The V-word

Every single country seems to examine PhDs differently, so I thought I’d just explain how it works in the UK, and what happened for me, in case anyone’s interested. (And because it was a big big day and I want a record of it!) I left my camera in Norway, otherwise I’d intersperse all these thoughts with photos of the fat sunny green trees along the canal. Although, from my window I can also see a rather large man waiting at the bus-stop with no shirt on, eating crisps, which is not such a pretty sight. Anyway…

So, in the UK, you submit your thesis, and then a few months later you’re called in for a viva. Usually this is a couple of months later, but sometimes it’s longer. The viva is an interview with your examiners – one internal examiner from your own institution (but who has not directly supervised you in any way), and one external examiner from another institution. They ask you all sorts of awkward questions, and then at the end of it all they tell you whether you’ve passed or not. These are the possible outcomes: if it’s not good enough for a PhD they can give you an MPhil; if it’s not good enough but they think you are capable of getting there in the end you can get ‘referred’, and given an extra year to work on it; you can pass with ‘minor deficiencies’, if there are small things you have missed out or they want you to change, and you have three months for this; you can pass with ‘minor corrections’, in which case you get four weeks to do this; or you can pass with ‘no corrections’ if they think it’s set to go.

At the beginning they tell you that the viva is an active part of the examination process. It is a form of exam. According to my supervisors, this is especially important if there are weaknesses or inconsistencies in your thesis. Although the viva is in many ways a ‘defense’, there is no point defending the indefensible. They both had stories of examining theses that needed changing, but the defendants were so stuck on defending what they had written that they came across as incapable of reworking the thesis to the required standard. So they failed.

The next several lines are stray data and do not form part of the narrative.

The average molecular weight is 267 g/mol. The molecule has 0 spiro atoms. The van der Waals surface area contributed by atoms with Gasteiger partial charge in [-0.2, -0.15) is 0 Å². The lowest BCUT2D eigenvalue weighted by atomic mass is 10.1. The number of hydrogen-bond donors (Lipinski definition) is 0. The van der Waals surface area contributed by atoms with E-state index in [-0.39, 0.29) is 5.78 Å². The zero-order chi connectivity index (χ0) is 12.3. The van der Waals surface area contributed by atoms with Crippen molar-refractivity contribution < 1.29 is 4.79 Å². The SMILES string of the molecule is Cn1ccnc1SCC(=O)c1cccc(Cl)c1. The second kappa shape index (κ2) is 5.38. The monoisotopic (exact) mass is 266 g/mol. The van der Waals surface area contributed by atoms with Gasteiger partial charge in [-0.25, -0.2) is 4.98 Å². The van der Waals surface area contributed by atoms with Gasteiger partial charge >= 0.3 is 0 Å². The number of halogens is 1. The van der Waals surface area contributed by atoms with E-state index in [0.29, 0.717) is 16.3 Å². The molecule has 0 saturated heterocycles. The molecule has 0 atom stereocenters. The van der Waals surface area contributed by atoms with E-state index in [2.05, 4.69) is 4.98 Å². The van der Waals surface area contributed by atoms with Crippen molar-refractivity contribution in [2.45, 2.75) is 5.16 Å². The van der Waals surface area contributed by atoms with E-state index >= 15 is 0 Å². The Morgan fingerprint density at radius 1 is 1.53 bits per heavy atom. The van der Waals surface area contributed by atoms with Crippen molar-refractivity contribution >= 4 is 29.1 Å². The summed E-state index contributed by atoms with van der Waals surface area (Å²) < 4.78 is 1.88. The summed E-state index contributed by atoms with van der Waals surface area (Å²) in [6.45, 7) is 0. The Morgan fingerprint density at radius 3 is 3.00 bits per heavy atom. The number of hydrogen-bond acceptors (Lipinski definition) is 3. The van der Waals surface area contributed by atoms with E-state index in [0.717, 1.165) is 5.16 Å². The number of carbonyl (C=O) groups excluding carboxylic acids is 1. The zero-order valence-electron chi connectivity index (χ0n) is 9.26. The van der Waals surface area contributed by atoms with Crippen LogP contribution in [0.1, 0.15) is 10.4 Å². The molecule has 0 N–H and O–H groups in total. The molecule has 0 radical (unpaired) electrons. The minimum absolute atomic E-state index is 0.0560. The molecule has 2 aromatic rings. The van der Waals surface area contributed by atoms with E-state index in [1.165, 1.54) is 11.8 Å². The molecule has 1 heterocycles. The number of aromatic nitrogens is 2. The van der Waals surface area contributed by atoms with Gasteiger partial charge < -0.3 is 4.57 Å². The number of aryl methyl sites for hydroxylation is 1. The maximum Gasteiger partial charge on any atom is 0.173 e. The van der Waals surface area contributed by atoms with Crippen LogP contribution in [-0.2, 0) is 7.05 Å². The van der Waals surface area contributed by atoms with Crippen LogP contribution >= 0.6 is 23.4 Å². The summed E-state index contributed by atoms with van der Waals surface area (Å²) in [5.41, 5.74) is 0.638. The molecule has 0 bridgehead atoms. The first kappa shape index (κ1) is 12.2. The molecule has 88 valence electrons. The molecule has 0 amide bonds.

When I handed in my thesis my supervisors assured me that I would have nothing to worry about, so for the most part of the two months I hardly thought about the viva. I think the concept of a viva is quite nice – you actually get to talk to experts in detail about your own work, which doesn’t happen every day. I think this is much nicer than the way it works in Australia, where, for the most part, the examiners are anonymous, there is no viva, and you just receive reports in the mail.

But still. The week before, the days before my viva were quite nerve-wracking. Who was it that said you can’t send a poem out into the world with a tag on it saying ‘this is a good poem’? I’m quite happy with that state of affairs. But in a viva – and, I guess, in an academic career – you’re in it together. You stand beside your work, claim it as your own, and are judged accordingly. So I was a little nervous, sitting in the hallway, waiting to be called in.

Agh, this post is too long already, will finish it in a follow up post! Stay tuned…

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6 thoughts on “The V-word

  1. Oh Bugger, just when you were getting to the good bit!

    I am on an official ‘blog break’ while I attack the last six months of mine. But the dastardly flu has a hole on me, and I am spending the day in bed as I have brain mush, or is that mush brain? Whatever.

    Yours was the first to pop up in my reader. Now it is back to feeling sorry for myself.

  2. michelle – blogs are great for brain mush aren’t they!! hope you feel better soon.

    tee hee – sorry to leave you all hanging on a cliff, but the post was going on forever…

    and cristy – you should check with your department. most of my contacts in Australia say they don’t do vivas any more, but my contacts are mainly in English literature…

  3. Well I’ve read the whole lot now. I was with you every step of the way, and the questions, well some of them were quite tricky but obviously you engaged in suitable academic discussion and passed. It sounds like a very testing afternoon, but a great evening in the pub afterwards. The post-grad community at Leeds sounds very supportive and you’ve made some great friends there.
    What next Mel?

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